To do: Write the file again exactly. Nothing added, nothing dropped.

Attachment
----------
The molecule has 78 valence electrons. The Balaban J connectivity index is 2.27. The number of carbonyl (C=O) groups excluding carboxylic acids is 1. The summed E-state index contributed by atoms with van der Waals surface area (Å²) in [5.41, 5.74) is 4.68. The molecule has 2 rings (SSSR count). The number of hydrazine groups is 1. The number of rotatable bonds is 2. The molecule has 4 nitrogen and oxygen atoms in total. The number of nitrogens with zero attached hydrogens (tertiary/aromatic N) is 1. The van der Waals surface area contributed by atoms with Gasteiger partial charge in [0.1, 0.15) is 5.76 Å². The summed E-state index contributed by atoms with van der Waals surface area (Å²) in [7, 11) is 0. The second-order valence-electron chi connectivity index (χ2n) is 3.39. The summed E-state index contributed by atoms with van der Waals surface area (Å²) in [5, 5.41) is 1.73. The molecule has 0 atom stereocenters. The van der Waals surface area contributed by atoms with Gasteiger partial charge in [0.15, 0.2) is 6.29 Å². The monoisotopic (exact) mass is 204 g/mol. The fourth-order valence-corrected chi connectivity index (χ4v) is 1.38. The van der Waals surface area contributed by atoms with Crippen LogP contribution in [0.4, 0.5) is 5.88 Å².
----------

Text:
The molecule has 78 valence electrons. The Balaban J connectivity index is 2.27. The number of carbonyl (C=O) groups excluding carboxylic acids is 1. The summed E-state index contributed by atoms with van der Waals surface area (Å²) in [5.41, 5.74) is 4.68. The molecule has 2 rings (SSSR count). The number of hydrazine groups is 1. The number of rotatable bonds is 2. The molecule has 4 nitrogen and oxygen atoms in total. The number of nitrogens with zero attached hydrogens (tertiary/aromatic N) is 1. The van der Waals surface area contributed by atoms with Gasteiger partial charge in [0.1, 0.15) is 5.76 Å². The summed E-state index contributed by atoms with van der Waals surface area (Å²) in [7, 11) is 0. The second-order valence-electron chi connectivity index (χ2n) is 3.39. The summed E-state index contributed by atoms with van der Waals surface area (Å²) in [5, 5.41) is 1.73. The molecule has 0 atom stereocenters. The van der Waals surface area contributed by atoms with Gasteiger partial charge in [0.15, 0.2) is 6.29 Å². The monoisotopic (exact) mass is 204 g/mol. The fourth-order valence-corrected chi connectivity index (χ4v) is 1.38. The van der Waals surface area contributed by atoms with Crippen LogP contribution in [0.4, 0.5) is 5.88 Å².